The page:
How 'Baby Shark' made the Washington Nationals your toddler's favorite baseball team

HOUSTON — If you want to know just how weird and random and glorious this World Series run is for the Washington Nationals, consider this: As Wednesday night turned into Thursday morning and the Nats were taking a 2-0 lead over the Astros, thousands of people 1,400 miles away were sitting inside a baseball stadium in Washington D.C. pretending to be sharks.

Baby Sharks and Daddy Sharks and Mommy Shark. And heck, even Grandpa Shark and Grandma Shark.

“Baby Shark” — a song that toddlers across this country can somehow recite and has been viewed billions of times on YouTube — has become the unlikely rallying call for a team of baseball players making a surprise run toward their franchise first World Series title. It’s also been eagerly embraced by a city so hungry for that title it would sing kids songs if that’s what it takes.

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It’s fitting in a way. Baseball is a game that we traditionally fall in love with as children, but the game has gotten serious and expensive these days. An entire circle of fandom getting gobbled up by a kid’s song and then televised across the country — as it will Friday night when the Nats host Game 3 — is probably a good thing for baseball.

If you thought they went crazy for the “Baby Shark” song in Washington D.C. before this, just wait ‘til it’s the first home World Series game in franchise history with the Nats are leading the heavily favored Astros 2-0. It will be bonkers.

And it’s pretty safe to say we know who the 3- to 6-year-old demographic will be pulling for.

Nats fans doing their "Baby Shark" celebration during NLCS. (Toni L. Sandys/Getty Images)
Nats fans doing their "Baby Shark" celebration during NLCS. (Toni L. Sandys/Getty Images)

The Nationals’ ‘Baby Shark’ origins

The Nats have one man and his 2-year-old daughter to thank for this. Gerardo Parra started this season with the San Francisco Giants, playing 30 games before he was designed for assignment and claimed by the Washington Nationals as a back-up outfielder.

It’s not often a midseason DFA move for a back-up 32-year-old outfielder becomes this much of a thing, but it goes to show just how magical this Nationals season has been. Parra was looking for a spark back on June 19. He’d been in an 0-for-22 slump. So he changed his walk-up song.

His 2-year-old daughter loved the “Baby Shark” song, so Parra asked the Nats to make that his walk-up song that day. Odd choice, but sure. He doubled and homered that game. Baseball being the superstitious game that is, the Baby Shark craze was born day.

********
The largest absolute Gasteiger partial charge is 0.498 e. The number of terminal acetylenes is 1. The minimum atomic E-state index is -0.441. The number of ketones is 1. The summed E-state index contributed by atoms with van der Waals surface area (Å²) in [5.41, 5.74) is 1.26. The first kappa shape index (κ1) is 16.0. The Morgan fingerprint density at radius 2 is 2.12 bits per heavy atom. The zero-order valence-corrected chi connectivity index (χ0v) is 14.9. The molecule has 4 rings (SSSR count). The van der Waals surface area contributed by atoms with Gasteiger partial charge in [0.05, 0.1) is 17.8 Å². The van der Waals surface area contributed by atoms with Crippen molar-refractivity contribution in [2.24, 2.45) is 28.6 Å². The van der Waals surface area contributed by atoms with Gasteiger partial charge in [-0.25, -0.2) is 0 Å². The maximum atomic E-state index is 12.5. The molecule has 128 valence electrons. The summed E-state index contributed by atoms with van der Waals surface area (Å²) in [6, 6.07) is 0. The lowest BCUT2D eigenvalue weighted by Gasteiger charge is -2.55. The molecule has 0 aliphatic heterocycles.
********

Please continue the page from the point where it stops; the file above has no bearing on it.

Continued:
Here’s the part where we tell you that these things happen in baseball all the time. It’s a long season and the 25 guys on the roster spend so much time with each other that inside jokes get taken to great lengths. Teams find their “things.” They come, they go. They’re useful until they’re not anymore.

Baby Shark is a completely different animal for the Nationals. It’s not just a T-shirt the team wears for batting practice, it’s something they entire fanbase has adopted. It’s like the modern version of the Rally Monkey. When Parra comes up in home games, things get especially nuts.

“It’s been cool to see Nats fans coming to the park in shark costumes,” said Nats relief pitcher Sean Doolittle. “We had a Baby Shark stuffed animal on the fence in the dugout in the NLCS. It’s been cool to see the way that fans of all ages have connected with that, but I hope especially the younger fans, they see how much fun our team has playing the game.”

If you’ve watched the Nats this series, you’ve probably seen the Baby Shark. When they get a big hit, there’s a good chance you’ll see someone do the shark clap to celebrate. There are different claps and dances for singles, doubles, triples and home runs.

Juan Soto, for instance, did this after his two-run double in Game 1.

As the series shifts to D.C., get ready to see more of it.

‘Baby Shark’ on the biggest stage

As crazy as the Baby Shark craze has been, the World Series is propelling it to new heights. Consider that the National Symphonic Orchestra was playing “Baby Shark” in honor of the Nats making the World Series and that the Nats have unveiled “Baby Shark” flags and towels.

“What’s even cooler-slasher-weirder is to look up in the stands and see middle-aged men doing Baby Shark,” says Ryan Zimmerman, the longest-tenured Nationals player. “But that’s what sports do — that’s the beautiful thing. Whether it’s baseball or any other sport, it gives people three to four hours to forget everything else and have fun. To root for a team or do Baby Shark at the field.”

There’s another cool ramification of this: It’s one way to get kids interested in baseball.

As MLB tries to court younger viewers, this is pretty much a bullseye with the very young crowd. Turn on the World Series, Mom and Dad, so your little kids can watch these baseball fans and baseball players go nuts for Baby Shark.

Who knows, maybe Gerard Parra, back-up outfielder, might have unknowingly created an entry point for a new generation of baseball fans.

“That’s most important,” Parra says. “Bring the kids to the ballpark and enjoy the game.”

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Mike Oz is a writer for Yahoo Sports. Have a tip? Email him at mikeozstew@yahoo.com or follow him on Twitter! Follow @mikeoz

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